TV & Movies

Peter Madsen Is Still In Prison For Kim Wall's Murder Despite An Escape Attempt

He's serving a life sentence.

Inventor Peter Madsen is in jail for the murder of Kim Wall.
Mikko Suominen/Getty Images News/Getty Images

When the limited series The Investigation begins airing Monday on HBO, the ending will likely be unknown to swathes of its American audience. This wasn’t the case when the show first premiered last year in Denmark, where the 2017 killing of Swedish journalist Kim Wall by engineer and entrepreneur Peter Madsen was covered exhaustively in the news. For Danish viewers, The Investigation's focus on internal procedures rather than outcomes made sense: Everyone watching already knew that Madsen was serving a life prison term for premeditated murder.

Kim Wall’s mysterious disappearance aboard Peter Madsen’s self-made submarine captivated the international news media, which raced to keep up with the 50-year-old Dane’s constantly shifting account of what happened on the day he'd promised Wall an interview. Madsen first claimed that she suffered a blow to the head, then later insisted that she’d inhaled carbon monoxide. But despite his initial pleas of innocence, Madsen did not challenge the guilty verdict handed down in court the following year, electing instead only to appeal the life sentence that accompanied it.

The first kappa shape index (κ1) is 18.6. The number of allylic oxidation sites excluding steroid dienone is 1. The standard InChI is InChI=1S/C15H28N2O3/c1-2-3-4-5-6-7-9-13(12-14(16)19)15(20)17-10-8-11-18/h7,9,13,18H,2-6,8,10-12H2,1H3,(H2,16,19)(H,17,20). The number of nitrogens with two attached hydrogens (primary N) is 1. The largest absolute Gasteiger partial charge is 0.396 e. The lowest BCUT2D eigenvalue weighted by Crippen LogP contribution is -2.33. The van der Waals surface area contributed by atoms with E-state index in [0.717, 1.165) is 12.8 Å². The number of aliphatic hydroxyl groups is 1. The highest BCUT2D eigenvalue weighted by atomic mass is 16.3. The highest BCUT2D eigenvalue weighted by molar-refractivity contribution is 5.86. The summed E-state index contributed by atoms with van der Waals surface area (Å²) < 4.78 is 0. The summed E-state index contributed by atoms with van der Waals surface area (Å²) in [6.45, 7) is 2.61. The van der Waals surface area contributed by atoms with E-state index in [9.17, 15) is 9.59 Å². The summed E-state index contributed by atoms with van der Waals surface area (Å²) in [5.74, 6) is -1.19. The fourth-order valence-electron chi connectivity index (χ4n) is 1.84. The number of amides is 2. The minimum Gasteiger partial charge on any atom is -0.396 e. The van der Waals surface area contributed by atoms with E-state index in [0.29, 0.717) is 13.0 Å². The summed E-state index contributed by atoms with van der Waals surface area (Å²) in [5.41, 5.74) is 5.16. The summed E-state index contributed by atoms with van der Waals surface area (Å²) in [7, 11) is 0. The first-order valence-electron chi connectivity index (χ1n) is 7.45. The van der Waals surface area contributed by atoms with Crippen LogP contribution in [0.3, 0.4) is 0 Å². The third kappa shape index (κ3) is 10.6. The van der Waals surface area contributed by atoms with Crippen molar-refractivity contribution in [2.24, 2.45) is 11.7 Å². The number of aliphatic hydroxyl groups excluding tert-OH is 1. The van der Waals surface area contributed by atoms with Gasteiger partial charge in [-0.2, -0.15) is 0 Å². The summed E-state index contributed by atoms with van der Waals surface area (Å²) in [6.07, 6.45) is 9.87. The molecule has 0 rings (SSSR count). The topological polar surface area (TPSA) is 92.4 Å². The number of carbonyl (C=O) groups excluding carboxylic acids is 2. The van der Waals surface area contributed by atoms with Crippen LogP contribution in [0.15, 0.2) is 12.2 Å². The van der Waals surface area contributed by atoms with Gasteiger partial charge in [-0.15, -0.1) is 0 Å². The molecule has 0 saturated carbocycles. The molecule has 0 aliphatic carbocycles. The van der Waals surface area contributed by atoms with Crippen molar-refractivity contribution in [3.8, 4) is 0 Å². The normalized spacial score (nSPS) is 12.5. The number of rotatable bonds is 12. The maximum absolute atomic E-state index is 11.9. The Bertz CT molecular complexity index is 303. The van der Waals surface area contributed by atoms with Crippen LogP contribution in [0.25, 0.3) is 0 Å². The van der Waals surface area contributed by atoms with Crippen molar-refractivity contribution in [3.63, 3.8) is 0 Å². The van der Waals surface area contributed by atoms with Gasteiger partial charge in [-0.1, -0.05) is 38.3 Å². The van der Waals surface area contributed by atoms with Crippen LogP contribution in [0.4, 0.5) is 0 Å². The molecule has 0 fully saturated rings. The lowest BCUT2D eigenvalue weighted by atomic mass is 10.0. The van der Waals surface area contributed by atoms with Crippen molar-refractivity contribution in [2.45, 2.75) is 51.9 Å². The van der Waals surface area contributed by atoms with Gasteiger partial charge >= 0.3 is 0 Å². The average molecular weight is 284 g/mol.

In 2018, he lost that legal proceeding, with a Danish judge declaring that the life sentence was suited to the “unusual brutality” with which he killed Wall. Madsen has mostly been serving time at Herstedvester Prison, a short drive from Koge Bay, where he disposed of his victim's body. With one short interruption, that is.

On October 20, 2020, Madsen threatened a warden and brandished an object that looked like a gun at a prison psychologist as he successfully escaped the prison. His jailbreak, however, was short lived. Madsen made it only 5 minutes on the outside, and a mere 450 meters from Herstedvester, before being recaptured by police while wearing a decoy explosives belt. He could now face additional charges for both the escape and bomb threat. Under Danish law, those charges wouldn’t add time to his sentence, but could, according to the AP, affect the conditions of his incarceration. For example, Madsen could see his contact with other convicts or visits to facilities like the prison library curtailed.

Perhaps unexpectedly for a series based on true events, though, the focus of The Investigation isn't on whether or not Madsen evades jail, but on just how detectives unravelled the murderer's lies to prove his guilt. His eventual imprisonment isn't the subject of the story, but the background against which it's told.